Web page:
After the successful demonstration, and a collective sigh of relief, the project team was committed to using Treehouse.

Most of the pertinent data pertaining to drivers, vehicles, and carriers is collected and maintained in the main provincial Registry of Motor Vehicles (RMV) system, a mainframe NATURAL/ADABAS application that first went into production in 1987. The RMV system has numerous interfaces for data interchange with other systems, such as the Department of Justice (summary offense tickets and convictions under the Motor Vehicles Act), CCMTA (non-commercial driver and vehicle information), and the International Registration Program.

The main development criteria were to provide a Carrier Profile System that met the CCMTA data interchange mandate, provide a client-friendly data input and retrieval capability over low bandwidth network connections, and provide ad hoc query and reporting capabilities to facilitate road safety activities and assess the effectiveness of road safety programs. These criteria pointed to a browser-based application interface with a relational database back end. The initial functional and technical design work completed under contract by a local consulting company had recommended such a solution but with a wholesale manual export of selected RMV data to an ORACLE back end and disengaging the RMV and Carrier Profile systems. Although technically "doable", this proposal was less than ideal, as there would now be two application interfaces to operate, RMV and CAPS, and duplicate data entry required for updates. In light of other development work in the Provincial Government dealing with alternative access channels to NATURAL/ADABAS applications, the Compliance Unit decided to proceed with a development contract but with an alternative architecture evaluation as the initial deliverable. EDS Canada was awarded the contract, and the Project Team began their work in October 2000.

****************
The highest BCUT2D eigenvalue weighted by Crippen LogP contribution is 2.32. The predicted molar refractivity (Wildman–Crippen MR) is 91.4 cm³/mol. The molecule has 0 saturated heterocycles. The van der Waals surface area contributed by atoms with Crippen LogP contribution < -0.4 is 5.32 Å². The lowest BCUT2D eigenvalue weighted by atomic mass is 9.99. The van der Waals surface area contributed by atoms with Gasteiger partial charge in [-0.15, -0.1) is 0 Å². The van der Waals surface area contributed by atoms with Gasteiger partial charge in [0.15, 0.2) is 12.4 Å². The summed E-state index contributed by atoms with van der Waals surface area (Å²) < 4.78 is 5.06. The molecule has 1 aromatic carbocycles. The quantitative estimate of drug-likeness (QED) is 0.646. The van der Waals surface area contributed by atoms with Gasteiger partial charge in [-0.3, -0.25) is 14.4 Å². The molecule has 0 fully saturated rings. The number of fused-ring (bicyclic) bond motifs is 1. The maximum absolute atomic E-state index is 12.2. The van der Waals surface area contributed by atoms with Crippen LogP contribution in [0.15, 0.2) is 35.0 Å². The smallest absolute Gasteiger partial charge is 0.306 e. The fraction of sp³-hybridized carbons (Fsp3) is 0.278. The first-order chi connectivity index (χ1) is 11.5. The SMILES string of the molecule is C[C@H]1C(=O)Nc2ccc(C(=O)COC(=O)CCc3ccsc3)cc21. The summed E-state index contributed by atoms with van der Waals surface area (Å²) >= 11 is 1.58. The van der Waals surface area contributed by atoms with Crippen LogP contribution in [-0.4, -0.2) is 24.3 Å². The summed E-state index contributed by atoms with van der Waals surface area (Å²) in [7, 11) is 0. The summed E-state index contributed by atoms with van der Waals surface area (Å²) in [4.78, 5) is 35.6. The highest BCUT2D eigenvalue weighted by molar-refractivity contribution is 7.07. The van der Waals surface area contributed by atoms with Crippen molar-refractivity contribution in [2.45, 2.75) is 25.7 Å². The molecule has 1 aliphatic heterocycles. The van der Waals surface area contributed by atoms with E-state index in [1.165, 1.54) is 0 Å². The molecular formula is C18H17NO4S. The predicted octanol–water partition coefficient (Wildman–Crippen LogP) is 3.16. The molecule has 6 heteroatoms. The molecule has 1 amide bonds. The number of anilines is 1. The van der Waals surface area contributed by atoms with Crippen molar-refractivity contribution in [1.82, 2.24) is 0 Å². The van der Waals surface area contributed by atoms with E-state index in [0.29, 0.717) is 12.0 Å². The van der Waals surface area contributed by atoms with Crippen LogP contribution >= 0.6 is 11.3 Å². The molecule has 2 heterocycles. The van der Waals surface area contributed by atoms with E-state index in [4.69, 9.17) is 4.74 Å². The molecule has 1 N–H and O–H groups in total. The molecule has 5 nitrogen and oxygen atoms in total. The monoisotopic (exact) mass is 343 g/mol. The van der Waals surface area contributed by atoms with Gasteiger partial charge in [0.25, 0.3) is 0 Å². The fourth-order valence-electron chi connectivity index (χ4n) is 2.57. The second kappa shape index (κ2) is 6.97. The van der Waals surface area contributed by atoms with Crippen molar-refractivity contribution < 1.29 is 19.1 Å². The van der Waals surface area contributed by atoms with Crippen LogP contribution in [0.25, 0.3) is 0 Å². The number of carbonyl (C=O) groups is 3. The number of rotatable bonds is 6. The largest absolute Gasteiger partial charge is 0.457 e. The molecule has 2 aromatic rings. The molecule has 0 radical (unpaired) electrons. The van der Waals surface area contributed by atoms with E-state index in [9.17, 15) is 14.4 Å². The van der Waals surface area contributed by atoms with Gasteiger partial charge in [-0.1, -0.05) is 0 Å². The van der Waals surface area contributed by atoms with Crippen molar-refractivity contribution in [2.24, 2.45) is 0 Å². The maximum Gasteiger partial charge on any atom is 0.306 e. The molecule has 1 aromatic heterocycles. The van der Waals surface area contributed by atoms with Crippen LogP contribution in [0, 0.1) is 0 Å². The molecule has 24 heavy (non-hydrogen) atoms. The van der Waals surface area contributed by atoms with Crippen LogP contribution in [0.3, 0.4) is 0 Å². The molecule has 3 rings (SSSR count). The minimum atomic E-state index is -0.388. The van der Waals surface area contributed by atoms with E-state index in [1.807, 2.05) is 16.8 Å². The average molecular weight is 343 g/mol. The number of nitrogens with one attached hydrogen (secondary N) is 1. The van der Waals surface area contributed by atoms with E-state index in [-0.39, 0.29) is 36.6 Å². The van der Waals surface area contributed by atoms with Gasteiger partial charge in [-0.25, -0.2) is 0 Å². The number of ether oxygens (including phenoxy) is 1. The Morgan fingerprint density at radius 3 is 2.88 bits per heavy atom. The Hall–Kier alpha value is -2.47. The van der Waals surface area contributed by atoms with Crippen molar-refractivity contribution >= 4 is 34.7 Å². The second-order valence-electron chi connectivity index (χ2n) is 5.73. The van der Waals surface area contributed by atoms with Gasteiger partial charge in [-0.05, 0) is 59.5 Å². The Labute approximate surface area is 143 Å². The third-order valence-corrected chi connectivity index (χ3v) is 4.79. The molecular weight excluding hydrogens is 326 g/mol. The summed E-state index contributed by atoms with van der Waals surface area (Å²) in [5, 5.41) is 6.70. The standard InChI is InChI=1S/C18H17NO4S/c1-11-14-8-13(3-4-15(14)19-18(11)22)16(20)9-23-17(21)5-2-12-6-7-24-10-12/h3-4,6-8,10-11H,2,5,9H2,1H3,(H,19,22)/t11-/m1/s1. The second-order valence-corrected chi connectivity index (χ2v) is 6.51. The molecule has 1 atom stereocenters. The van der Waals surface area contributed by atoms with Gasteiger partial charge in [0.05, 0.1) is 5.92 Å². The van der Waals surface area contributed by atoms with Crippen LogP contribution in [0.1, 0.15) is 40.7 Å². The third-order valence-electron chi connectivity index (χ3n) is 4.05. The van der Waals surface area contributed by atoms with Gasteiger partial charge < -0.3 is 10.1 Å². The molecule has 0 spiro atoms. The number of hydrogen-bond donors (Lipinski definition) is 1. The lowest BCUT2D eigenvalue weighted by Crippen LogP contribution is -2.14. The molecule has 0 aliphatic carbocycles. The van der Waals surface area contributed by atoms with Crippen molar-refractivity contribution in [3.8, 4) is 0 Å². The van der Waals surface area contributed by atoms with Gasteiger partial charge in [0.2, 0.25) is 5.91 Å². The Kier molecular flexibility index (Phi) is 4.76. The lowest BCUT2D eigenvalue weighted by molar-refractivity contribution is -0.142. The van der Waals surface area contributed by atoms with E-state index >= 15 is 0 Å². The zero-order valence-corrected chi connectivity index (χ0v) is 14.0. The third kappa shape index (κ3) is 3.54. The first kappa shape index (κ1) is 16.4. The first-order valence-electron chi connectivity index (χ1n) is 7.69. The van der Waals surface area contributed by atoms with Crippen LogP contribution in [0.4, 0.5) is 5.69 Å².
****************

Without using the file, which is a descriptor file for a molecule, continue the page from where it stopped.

The design choices considered included:

  • Remain fully in the NATURAL/ADABAS environment by adding CAPS functionality to RMV and utilize a 3270 client front-end
  • Develop the application as a browser interface using a middleware or message broker product front-end and have the data continue to reside in RMV ADABAS files
  • Utilize the hybrid model proposed in the initial design exercise
  • Deal with the CAPS system at the data level by transferring to ORACLE with synchronization from RMV, and develop the web front-end using common web programming techniques

Although NATURAL/ADABAS applications, such as RMV, fulfill their transaction processing role well, the lack of experienced NATURAL/ADABAS programmers in this region presented a significant risk to continued new development. That approach was discounted fairly early in the decision process. The second choice, application integration using a middleware or message broker interface was thought to be both cost and performance prohibitive. RMV comprises some 3,000,000 lines of code in 1500 modules, and there was a concern that the granularity of program modularity would not easily lend itself to this type of EAI architecture.